Liberated Women Are Sad

Says Ross Douthat, or rather the study he cites:

In the 1960s, when Betty Friedan diagnosed her fellow wives and daughters as the victims of “the problem with no name,” American women reported themselves happier, on average, than did men. Today, that gender gap has reversed. Male happiness has inched up, and female happiness has dropped. In postfeminist America, men are happier than women.

This is “The Paradox of Declining Female Happiness,” the subject of a provocative paper from the economists Betsey Stevenson and Justin Wolfers. The paper is fascinating not only because of what it shows, but because the authors deliberately avoid floating an easy explanation for their data.
He then goes on to dismiss two interpretations and then suggest precisely two:

A strict feminist and a stringent gender-role traditionalist alike will probably find vindication of their premises between the lines of Wolfers and Stevenson’s careful prose. The feminist will see evidence of a revolution interrupted, in which rising expectations are bumping against glass ceilings, breeding entirely justified resentments. The traditionalist will see evidence of a revolution gone awry, in which women have been pressured into lifestyles that run counter to their biological imperatives, and men have been liberated to embrace a piggish irresponsibility.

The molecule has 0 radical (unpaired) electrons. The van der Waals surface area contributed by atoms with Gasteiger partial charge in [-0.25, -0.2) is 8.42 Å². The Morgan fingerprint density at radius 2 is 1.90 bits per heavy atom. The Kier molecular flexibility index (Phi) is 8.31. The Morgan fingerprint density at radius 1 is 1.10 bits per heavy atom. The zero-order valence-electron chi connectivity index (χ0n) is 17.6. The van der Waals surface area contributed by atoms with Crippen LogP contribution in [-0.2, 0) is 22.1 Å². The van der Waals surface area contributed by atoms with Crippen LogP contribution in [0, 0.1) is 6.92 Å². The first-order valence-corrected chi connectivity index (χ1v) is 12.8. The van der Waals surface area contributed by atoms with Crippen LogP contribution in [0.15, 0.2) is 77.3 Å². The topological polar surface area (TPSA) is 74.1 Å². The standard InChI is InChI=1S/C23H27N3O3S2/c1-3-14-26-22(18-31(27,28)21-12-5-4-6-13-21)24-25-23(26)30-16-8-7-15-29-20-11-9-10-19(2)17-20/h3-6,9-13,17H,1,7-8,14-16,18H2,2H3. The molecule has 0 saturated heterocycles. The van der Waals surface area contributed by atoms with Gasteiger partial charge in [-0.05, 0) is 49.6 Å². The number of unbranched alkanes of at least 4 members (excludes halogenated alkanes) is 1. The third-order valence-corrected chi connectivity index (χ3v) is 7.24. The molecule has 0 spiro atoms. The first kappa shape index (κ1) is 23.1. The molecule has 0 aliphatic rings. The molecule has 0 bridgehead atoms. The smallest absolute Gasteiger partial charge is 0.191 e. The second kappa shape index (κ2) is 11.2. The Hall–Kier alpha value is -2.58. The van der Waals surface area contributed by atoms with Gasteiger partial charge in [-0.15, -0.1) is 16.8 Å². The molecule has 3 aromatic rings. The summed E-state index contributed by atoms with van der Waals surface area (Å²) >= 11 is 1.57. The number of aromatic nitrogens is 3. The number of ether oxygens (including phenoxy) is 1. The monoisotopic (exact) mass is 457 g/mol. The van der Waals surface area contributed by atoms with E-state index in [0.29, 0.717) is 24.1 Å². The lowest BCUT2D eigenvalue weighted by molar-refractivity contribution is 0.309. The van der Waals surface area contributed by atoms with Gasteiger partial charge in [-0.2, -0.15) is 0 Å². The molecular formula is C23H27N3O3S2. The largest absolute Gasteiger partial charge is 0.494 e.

It does not occur to him that the freedom to be honest and complain is actually a part of that revolution he's talking about. "Being unpleasant" and "being unattractive" are heavy weaponry when used against a group of people who must make their way in the world by being pleasant and attractive, as opposed to by their intelligence, strength, and hard work. A woman in the 60s who sat down and said, "my life is unfulfilling and I am unhappy," would have to deal with the consequences of "being that way." A woman today has less to worry about. It's even (almost) fully acceptable today (in certain circles) to complain about how motherhood sucks and having children ain't all it's cracked up to be. This is a case where freedom equals the ability to mention that you're unhappy.

So perhaps there's maybe just one more way to interpret that data after all.

(Oh, and as for men's happiness inching up, has he considered how much smaller a percentage of the male population today is made up of war veterans who've had to deal with killing people, watching friends die, and fearing death themselves in battle zones? Just a thought.)

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